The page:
Some statistics from a recent study in to the traits of omni channel campaigns show how important it is:
- 20% of consumers have used their phone to find or redeem coupons and/or lookup product information while in a physical store.
- Personalized mobile promotions increase sales: the consumer is more likely to make an in-store purchase if they can access rewards or promotions via their mobile. A significant portion of consumers are interested in accessing such resources on a digital wallet.
- 52% of retailers are monitoring social media.36% are enhancing eCommerce sites, or are currently implementing these initiatives.
- Retailers are farther behind on improving inventory visibility. To these end, about one-third have identified equipping in-store employees with mobile apps to access inventory + other initiatives to provide cross-channel inventory visibility, among their top 3 omni channel priorities.
Customers now expect to receive service from your organization on the channel of their choice, which might be voice, email, SMS/text, web, mobile or social media. Companies are beginning to provide service on all of these channels – but too often, those channels may exist in silos.
This multi-channel service can be taken to the next level with an omni channel solution that integrates channels to provide a consistent customer experience
Omni Channel Examples
To understand Omni Channel content strategy one must understand the Omni Channel experience. Most of these companies have not yet integrated this in India. Some of te best multi channel marketing examples are:
Source: Slide Share
Disney is one of the best omni channel examples, as it gets the omni channel experience right, using AI in content marketing, down to the smallest details. It starts with your initial experience on the entertainment giant’s beautiful, mobile-responsive website. Even its trip-planning website works well on mobile – that alone is something you don’t see happening very often. Once you’ve booked a trip, you can use the My Disney Experience tool to plan your entire trip, from where you’ll dine to securing your Fast Pass. In the park, you can use your mobile app to locate the attractions you want to see, as well as view the estimated wait time for each of them.
The imaginative company takes it one step further, though, with the release of its Magic Band program. This tool acts as a hotel room key, photo storage device for any pictures taken of you with Disney characters, and a food ordering tool. Plus, it even has Fast Pass integration to keep your vacation moving. That’s a truly omni channel experience.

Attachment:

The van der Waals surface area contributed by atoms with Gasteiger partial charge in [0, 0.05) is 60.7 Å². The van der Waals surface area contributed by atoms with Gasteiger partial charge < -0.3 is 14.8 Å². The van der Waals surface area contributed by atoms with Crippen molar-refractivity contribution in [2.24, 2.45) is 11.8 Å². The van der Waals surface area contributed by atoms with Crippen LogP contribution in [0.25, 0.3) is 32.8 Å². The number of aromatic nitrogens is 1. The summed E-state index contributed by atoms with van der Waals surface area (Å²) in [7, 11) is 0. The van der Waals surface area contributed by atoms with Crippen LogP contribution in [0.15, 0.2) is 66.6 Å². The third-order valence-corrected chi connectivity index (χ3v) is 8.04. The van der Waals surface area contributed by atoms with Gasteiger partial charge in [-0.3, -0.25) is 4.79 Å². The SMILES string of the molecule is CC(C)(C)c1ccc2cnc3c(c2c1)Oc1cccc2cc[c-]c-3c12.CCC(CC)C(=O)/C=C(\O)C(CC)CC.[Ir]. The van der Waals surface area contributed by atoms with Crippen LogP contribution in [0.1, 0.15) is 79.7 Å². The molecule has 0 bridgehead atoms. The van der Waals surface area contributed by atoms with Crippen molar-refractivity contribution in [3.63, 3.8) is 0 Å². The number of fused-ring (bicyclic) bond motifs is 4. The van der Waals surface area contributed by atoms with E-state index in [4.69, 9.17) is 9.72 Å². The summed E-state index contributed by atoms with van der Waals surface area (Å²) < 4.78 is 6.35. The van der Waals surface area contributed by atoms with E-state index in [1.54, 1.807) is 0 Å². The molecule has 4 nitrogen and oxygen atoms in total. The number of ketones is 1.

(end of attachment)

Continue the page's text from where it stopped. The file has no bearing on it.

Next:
Source: Feedeo Blog
A quick look at the Starbucks rewards app will reveal why many consider it one of the top omni channel examples out there. First, you get a free rewards card that you can use whenever you make a purchase. But unlike traditional customer loyalty programs, Starbucks has made it possible to check and reload your card via phone, website, in-store, or on the app. Any change to the card or your profile gets updated across all channels, in real-time. Standing in line to get a coffee and realize you don’t have enough on your balance? Reload it and the cashier will know it’s been updated by the time you swipe your card.
Every company must develop its own unique omni channel experience infrastructure, and you’ll need to work closely with several departments in your company to develop this strong strategy. While building your own program, look to the following stakeholders.
- Customer Support
- Customer Success
Source: Kevin P Nicolas
1. Look at your Customer’s Perspective
Regularly review the experience your customers go through in order to research, purchase, and connect with your products. Test the experience by placing orders, interacting via all available channels, submitting a support case, and more.
Try different devices to ensure a seamless experience. If possible, these tests should be performed by external and internal testers.